As with the Eclipse, the Talon was redesigned for 1995 (the Laser was dropped after 1994). The two cars looked even more similar than before. One might argue that the Talon had more handsome styling, with a larger set of tail lights that helped minimize the heavy, “loaded diaper” rear bumper look of its Mitsu relative.
More importantly, performance was boosted via a pair of more powerful engines. Seen in the new entry-level “ESi” trim, the 2.0-liter non-turbo four now made 140 horsepower, while the turbocharged versions seen in the TSi and TSi AWD made 210 hp (205 with the automatic transmission). As such, acceleration times were a few tenths or so quicker, meaning a TSi AWD could hit 60 in about 6.3 seconds and rip through the quarter mile in the high 14-second range.
Sadly, the Eagle Talon, and indeed the Eagle brand itself, would soar no more after 1998, having been discontinued after that model year. The biggest changes for these second-generation models took place for 1997, when once again Eagle debuted a stripped-out base model that deleted the ESi’s rear spoiler, audio system and intermittent wipers. Thankfully, this entry-level version did not substitute a weaker engine as it had in the past. That year also saw rear drum brakes replace the previously standard rear discs in non-turbo models, while the TSi AWD version got larger (17-inch versus previous 16-inch) alloy wheels. A larger front badge and rear spoiler are the more notable visual clues to these later second-gen Talons.
Should you be a fan of these exciting Eagles and want to capture one, you’ll likely find that task fairly difficult given that they were last produced nearly two decades ago. Still, that doesn’t mean impossible. Checking out the enthusiasts sites, such as DSMtalk and DSMtuners can provide a wealth of information, such as the most effective and economical mods, as well as classified ads for the cars themselves. And there’s always craigslist, eBay and bringatrailer.com, where your chances of finding an unmodified example are likely much greater than doing so on the dedicated sites.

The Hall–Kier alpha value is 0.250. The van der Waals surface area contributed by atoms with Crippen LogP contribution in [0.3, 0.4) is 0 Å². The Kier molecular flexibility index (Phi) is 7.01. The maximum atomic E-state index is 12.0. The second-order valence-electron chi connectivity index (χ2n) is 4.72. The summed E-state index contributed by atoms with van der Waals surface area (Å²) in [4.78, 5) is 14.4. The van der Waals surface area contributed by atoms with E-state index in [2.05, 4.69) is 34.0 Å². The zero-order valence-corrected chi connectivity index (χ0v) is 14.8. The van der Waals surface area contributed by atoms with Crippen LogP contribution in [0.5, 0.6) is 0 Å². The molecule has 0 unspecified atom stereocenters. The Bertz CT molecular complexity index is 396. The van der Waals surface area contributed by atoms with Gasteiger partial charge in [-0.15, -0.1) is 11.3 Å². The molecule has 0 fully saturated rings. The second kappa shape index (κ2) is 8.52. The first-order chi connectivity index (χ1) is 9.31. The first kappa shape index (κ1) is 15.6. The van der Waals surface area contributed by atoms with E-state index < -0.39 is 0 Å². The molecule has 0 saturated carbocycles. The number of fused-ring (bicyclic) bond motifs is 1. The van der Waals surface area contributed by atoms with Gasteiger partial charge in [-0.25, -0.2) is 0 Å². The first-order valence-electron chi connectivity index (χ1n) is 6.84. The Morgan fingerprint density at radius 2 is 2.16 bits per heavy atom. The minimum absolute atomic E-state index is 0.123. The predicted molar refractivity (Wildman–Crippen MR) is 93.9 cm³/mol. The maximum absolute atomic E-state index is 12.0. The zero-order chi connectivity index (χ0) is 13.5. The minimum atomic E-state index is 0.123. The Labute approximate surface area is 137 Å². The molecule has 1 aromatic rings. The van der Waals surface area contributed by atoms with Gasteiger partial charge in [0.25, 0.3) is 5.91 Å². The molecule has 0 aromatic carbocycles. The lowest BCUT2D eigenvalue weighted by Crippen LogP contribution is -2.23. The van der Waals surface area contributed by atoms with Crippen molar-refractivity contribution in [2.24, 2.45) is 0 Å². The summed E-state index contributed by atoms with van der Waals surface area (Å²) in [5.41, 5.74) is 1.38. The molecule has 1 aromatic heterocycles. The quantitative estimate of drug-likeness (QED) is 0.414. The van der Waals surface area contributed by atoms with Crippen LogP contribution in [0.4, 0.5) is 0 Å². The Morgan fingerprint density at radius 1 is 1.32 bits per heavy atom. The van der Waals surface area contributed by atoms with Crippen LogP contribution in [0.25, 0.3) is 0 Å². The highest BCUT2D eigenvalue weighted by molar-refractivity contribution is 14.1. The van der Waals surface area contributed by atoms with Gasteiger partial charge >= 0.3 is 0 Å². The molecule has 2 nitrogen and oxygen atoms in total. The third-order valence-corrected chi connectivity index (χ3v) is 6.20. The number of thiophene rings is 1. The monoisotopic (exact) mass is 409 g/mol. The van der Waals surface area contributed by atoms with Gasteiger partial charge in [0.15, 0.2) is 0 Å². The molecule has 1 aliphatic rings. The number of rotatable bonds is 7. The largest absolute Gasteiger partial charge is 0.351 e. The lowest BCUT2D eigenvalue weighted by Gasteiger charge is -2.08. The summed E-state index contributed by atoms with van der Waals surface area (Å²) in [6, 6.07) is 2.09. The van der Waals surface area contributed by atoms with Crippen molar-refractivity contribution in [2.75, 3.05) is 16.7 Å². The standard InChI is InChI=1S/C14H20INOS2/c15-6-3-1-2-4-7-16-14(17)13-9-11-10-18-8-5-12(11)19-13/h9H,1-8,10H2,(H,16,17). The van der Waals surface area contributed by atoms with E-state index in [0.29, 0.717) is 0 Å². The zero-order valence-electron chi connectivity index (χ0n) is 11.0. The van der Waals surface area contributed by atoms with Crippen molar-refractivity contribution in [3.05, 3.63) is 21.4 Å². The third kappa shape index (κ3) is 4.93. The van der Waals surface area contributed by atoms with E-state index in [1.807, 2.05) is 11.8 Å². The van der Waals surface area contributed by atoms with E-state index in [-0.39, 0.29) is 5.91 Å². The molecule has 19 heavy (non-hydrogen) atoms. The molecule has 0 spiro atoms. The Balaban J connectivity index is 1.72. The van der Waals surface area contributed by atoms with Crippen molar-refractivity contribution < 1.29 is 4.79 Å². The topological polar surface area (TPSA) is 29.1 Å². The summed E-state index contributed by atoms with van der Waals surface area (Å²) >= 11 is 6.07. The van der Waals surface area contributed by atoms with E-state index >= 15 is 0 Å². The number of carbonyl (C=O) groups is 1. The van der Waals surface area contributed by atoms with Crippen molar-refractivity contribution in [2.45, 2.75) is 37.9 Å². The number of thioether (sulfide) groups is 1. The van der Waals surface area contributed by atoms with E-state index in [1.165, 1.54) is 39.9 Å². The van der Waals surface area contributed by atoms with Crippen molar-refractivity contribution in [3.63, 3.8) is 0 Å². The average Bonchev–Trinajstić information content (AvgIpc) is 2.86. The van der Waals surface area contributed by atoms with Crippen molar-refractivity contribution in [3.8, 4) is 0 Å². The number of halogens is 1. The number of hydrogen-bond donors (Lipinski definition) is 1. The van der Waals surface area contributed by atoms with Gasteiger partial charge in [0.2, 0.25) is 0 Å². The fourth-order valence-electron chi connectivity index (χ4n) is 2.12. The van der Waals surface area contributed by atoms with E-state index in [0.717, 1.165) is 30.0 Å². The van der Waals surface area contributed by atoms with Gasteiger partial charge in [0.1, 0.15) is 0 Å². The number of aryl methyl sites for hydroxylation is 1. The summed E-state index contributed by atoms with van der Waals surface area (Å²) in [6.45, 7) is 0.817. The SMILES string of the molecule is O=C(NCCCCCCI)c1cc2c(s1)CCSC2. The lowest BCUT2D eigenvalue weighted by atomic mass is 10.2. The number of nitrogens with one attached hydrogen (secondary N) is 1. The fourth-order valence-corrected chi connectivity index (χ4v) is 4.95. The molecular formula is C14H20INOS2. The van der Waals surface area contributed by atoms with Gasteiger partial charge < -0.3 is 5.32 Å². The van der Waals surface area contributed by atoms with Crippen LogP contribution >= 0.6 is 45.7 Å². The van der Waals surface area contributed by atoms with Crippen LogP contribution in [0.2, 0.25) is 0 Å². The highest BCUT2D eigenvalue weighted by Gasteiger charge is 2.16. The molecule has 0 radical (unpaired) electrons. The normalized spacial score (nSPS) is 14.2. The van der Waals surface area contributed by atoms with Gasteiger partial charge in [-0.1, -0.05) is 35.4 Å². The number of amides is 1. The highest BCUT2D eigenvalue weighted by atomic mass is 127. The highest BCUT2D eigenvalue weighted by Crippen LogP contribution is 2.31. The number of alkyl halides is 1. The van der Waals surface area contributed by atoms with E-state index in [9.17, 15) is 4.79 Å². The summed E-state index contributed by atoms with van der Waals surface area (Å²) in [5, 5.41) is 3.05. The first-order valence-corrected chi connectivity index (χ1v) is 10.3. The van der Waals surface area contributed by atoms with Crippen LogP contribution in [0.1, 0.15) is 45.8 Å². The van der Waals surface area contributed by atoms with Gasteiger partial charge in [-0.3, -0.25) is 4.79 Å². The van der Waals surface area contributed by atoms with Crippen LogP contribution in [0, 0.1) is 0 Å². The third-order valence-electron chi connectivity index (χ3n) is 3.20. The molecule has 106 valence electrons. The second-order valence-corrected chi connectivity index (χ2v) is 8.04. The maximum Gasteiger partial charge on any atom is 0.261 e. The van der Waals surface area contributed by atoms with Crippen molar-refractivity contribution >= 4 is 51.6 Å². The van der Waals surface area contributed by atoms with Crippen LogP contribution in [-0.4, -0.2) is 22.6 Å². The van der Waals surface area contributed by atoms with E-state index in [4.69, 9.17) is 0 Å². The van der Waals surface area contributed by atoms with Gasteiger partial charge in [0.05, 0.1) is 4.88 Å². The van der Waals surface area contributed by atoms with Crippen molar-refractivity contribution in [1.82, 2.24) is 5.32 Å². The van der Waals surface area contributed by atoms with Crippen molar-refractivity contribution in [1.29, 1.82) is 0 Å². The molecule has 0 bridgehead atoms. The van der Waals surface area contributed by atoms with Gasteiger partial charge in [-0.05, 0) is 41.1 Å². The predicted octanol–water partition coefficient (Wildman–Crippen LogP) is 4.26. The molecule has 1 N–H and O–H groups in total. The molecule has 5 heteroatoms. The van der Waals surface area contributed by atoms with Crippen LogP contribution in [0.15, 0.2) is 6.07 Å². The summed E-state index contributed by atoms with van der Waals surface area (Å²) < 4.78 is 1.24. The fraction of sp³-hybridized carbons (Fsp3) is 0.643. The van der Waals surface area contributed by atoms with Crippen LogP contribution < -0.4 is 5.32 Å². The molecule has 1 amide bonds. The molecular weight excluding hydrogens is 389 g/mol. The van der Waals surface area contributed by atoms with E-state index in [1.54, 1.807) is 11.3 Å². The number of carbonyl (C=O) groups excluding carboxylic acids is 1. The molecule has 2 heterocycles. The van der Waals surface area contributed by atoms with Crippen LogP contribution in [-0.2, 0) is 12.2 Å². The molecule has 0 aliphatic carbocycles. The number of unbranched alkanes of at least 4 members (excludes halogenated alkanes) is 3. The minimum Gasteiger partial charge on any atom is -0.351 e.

Editor’s note: Advance Auto Parts is here to help in the care and feeding of your Eagle Talon, or otherwise. Buy online, pick up in-store in 30 minutes.
“Self-steering will become a fringe taste – like baking from scratch and riding horses – but regarded as dangerous and socially irresponsible. It will be left to young men who are prone to high-risk behavior, a few type-A personalities with control issues, and some old people who just don’t like to change.” (D.C. Innes)
As of June 2015, there are 77 public-street permits in California for driverless cars, also called autonomous or self-driving cars. Not surprisingly, 48 of them are licensed to the Internet giant Google (up from just 23 in May 2015), with Tesla coming in second with 12 permits – and Mercedes-Benz having two. Google plans to test its 25 added permits on a new fleet of cars on private roads, transferring them to public roads later this summer.
Reasons for the push for driverless cars include that these vehicles are expected to:
• Reduce accidents
• Eventually eliminate most traffic congestion
• Decrease the need for highway expansion because these cars operate bumper-to-bumper at higher speeds, reducing fuel consumption and emissions
Currently, there are 306 people who are licensed to operate autonomous cars – and 202 of them are associated with Google. Sound like something you’d like to do? Here are guidelines for California drivers who’d like to be licensed for driverless cars.